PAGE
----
See how the farmer waits for the precious fruit of the earth, being patient with it until it receives the early and the late rains. - James 5:7

Saturday, January 30, 2010

Calling all Minnesota artists!


Pictures at an exhibition.
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Minnesota Artists Exhibition Program will be hosting its once every ten year "Foot In The Door" exhibition at the Minneapolis Institute of Arts from February 19 to June 13, 2010.  I'm so excited.  Entries are accepted Thursday February 4 through Sunday February 7.  Go to the website for details: Foot In the Door 4.
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What's so great about it?  First of all it is crazy fun - to see such a variety of works.  Plus - you can say you, or such and such piece, has been exhibited at the MIA - how cool is that.  I exhibited before (a painting!) - I think in 1990 - yes, I have exhibited my work at the prestigious Minneapolis Institute of Arts.
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The work has to be 12" x 12" or under - to fit in the door (actually it is a box).  I paint 12" x 12" all the time - well not always.  I'm torn what to enter however... "The Sin of Ham" or "Watchmen".  I really want to enter "The Sin of Ham".  Memo to self: Call curator and ask if nudity is okay.  (I'm sure it is.)
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So local painters and writers of icons - think about entering your work.  It's soooooo fun!
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Art:  "Watchmen"

Something to keep in mind...


On justice and charity...
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“Both justice and charity require love for the truth and essentially lead to a search for the truth.” - Pope Benedict XVI
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The quote from the Holy Father can be found here in the context of his address to the Roman Rota regarding the danger of easy annulments being used as a sort of church-sanctioned divorce.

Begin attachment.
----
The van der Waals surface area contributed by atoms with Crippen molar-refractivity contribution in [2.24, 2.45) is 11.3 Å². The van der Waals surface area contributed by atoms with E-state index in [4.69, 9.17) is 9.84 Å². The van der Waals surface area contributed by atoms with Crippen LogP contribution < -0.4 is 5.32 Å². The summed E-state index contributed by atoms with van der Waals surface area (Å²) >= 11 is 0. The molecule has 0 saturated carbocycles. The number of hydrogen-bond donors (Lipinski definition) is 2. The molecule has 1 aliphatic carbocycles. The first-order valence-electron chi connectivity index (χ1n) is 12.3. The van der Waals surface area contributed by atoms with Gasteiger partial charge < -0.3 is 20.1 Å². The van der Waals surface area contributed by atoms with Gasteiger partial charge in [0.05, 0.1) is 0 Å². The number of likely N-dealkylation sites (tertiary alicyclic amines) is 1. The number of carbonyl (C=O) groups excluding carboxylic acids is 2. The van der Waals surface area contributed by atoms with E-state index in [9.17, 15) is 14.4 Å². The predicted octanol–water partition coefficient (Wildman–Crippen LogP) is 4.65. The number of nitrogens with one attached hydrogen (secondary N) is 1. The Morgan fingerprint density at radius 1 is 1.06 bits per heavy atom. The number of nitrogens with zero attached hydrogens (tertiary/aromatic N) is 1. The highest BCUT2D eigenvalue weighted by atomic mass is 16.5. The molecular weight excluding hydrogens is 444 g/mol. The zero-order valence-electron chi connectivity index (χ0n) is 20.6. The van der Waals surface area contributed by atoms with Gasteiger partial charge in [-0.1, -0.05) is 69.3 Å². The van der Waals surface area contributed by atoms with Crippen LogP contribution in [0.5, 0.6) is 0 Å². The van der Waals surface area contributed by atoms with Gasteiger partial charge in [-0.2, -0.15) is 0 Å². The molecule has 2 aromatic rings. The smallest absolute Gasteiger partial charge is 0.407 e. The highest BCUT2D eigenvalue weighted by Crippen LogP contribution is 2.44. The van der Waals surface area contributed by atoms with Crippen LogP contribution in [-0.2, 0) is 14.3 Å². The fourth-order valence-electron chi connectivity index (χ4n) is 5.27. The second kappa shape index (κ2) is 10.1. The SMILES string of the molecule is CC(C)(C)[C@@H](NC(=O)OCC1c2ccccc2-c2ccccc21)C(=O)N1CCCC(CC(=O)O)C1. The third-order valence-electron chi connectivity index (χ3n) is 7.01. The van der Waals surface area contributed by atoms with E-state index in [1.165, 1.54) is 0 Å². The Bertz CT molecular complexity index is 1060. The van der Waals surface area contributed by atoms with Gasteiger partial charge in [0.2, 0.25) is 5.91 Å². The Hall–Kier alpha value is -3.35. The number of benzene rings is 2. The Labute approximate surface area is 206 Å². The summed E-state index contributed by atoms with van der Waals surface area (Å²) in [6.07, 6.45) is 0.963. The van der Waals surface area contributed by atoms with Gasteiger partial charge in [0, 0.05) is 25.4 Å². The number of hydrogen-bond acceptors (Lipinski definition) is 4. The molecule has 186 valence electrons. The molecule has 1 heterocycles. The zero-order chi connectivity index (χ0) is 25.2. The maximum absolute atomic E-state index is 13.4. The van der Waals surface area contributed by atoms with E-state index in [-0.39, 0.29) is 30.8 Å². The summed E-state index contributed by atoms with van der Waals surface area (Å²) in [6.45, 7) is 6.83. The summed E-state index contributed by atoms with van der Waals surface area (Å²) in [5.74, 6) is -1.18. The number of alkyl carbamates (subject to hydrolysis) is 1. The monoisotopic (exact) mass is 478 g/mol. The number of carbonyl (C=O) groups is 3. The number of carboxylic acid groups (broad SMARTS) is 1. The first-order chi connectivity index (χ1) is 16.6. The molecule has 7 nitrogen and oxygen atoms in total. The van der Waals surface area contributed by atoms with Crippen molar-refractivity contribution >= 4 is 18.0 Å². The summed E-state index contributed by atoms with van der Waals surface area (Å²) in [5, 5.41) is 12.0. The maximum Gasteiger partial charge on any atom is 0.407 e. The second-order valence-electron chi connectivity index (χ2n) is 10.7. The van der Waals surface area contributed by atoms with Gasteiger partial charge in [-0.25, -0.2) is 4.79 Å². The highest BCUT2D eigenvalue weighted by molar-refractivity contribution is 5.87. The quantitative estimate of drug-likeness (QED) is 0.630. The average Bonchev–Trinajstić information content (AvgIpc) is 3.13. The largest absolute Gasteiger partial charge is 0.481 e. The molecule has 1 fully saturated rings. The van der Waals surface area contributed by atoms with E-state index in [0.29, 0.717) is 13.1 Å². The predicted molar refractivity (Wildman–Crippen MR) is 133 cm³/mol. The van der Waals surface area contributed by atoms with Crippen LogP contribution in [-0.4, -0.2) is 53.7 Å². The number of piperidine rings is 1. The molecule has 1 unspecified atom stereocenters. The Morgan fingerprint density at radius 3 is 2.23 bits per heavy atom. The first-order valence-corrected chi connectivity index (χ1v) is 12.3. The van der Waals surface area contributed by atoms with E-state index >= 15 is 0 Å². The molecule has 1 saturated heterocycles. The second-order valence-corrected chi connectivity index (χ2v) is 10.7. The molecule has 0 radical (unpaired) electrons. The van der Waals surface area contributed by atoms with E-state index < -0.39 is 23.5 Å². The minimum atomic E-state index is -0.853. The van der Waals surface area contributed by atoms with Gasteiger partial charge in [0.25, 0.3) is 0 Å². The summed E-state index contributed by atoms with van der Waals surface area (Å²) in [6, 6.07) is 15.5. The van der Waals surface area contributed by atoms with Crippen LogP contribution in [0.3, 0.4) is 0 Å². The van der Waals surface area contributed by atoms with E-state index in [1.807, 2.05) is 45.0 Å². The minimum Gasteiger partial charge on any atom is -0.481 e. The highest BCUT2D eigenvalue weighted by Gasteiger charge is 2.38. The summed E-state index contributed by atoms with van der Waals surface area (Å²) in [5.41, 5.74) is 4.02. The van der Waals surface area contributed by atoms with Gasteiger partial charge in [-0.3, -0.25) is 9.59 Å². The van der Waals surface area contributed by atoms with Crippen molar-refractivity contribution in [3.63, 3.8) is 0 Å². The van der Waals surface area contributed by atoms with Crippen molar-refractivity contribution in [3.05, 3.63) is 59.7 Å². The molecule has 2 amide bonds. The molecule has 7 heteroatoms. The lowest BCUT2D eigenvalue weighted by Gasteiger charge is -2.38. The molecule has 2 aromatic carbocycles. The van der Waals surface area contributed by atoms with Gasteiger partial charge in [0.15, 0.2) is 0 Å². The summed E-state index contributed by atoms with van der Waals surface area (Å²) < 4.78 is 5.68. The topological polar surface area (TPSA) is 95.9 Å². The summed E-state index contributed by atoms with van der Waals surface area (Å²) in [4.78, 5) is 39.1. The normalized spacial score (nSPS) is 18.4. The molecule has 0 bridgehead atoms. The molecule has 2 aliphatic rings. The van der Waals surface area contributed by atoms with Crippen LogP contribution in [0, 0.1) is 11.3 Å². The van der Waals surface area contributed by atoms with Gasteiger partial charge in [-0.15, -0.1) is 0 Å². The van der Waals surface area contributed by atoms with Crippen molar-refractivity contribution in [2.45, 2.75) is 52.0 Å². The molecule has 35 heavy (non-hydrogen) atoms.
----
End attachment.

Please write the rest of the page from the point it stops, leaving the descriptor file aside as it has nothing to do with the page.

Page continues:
A most beautiful icon.

Our Lady of Fatima.
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Story here.
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Thanks to Sanctus Christopher blog.

Catcher in the Rye

Most people know J.D. Salinger died this week.  I actually thought he was already dead.  I can't get over the fact that I am getting old and all these old people I knew of or admired - who were old when I was young - are still alive, or just now dying.  (Gosh.  I'm hoping I don't have to live as long as they did.)
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Anyway.  Salinger was a huge influence in my life - well, not him, but Holden Caulfield.  I'm of a generation you realize.  Holden and Mr. Jones - the thin man (Dylan), gave me the courage to leave an abusive home during senior year and finish school on my own. 
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I hadn't realized Salinger was a recluse, and that he may have been writing - relieved not to be published.  "There is a marvelous peace in not publishing," J.D. Salinger told The New York Times in 1974. "Publishing is a terrible invasion of my privacy. I like to write. I love to write. But I write just for myself and my own pleasure." - Source
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I like that.  Maybe I'm kind of like him.
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Yeah. 
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J.D. Salinger is dead.

Friday, January 29, 2010

Bob Dylan - Ballad Of A Thin Man

J.D. Salinger is dead.

Hating the sin, loving the sinner...


"Neither do I condemn you."
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Has anyone else noticed that women who go in for abortions, or have had an abortion are never reviled as murderers or adulterers, or referred to by any other pejorative term?  Women who submit to abortion, choose to abort, or have aborted a child are treated with great compassion, understanding, and care.  I think that is wonderful - I really do.  Sometimes I struggle to have compassion, but that is not to say that I do not have it - compassion and an openness to the possibility that a woman may not have been really all that 'free' in making such a terrible 'choice'.
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On the other hand, most Christians no longer blink at the thought of an unmarried woman carrying to term a baby - often the result of an unplanned pregnancy.  Sarah Palin's daughter was roundly applauded and encouraged, and rightly so - an abortion would be unthinkable.  Morality has changed from the old days when unwed mothers were hidden away and shamed.  Yes, that is a good thing.
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Are 'perverts' the exception to the rule?
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Is there one or two types of sinner one can freely condemn, abuse, deride, humiliate, and hate?  Yesterday I was reading a post on Ad Dominum blog which I found rather unsettling.  In fact, I felt convicted by it.  Thom posted about a friend who walked out of Mass during a homily because the priest began condemning homosexuals from the pulpit.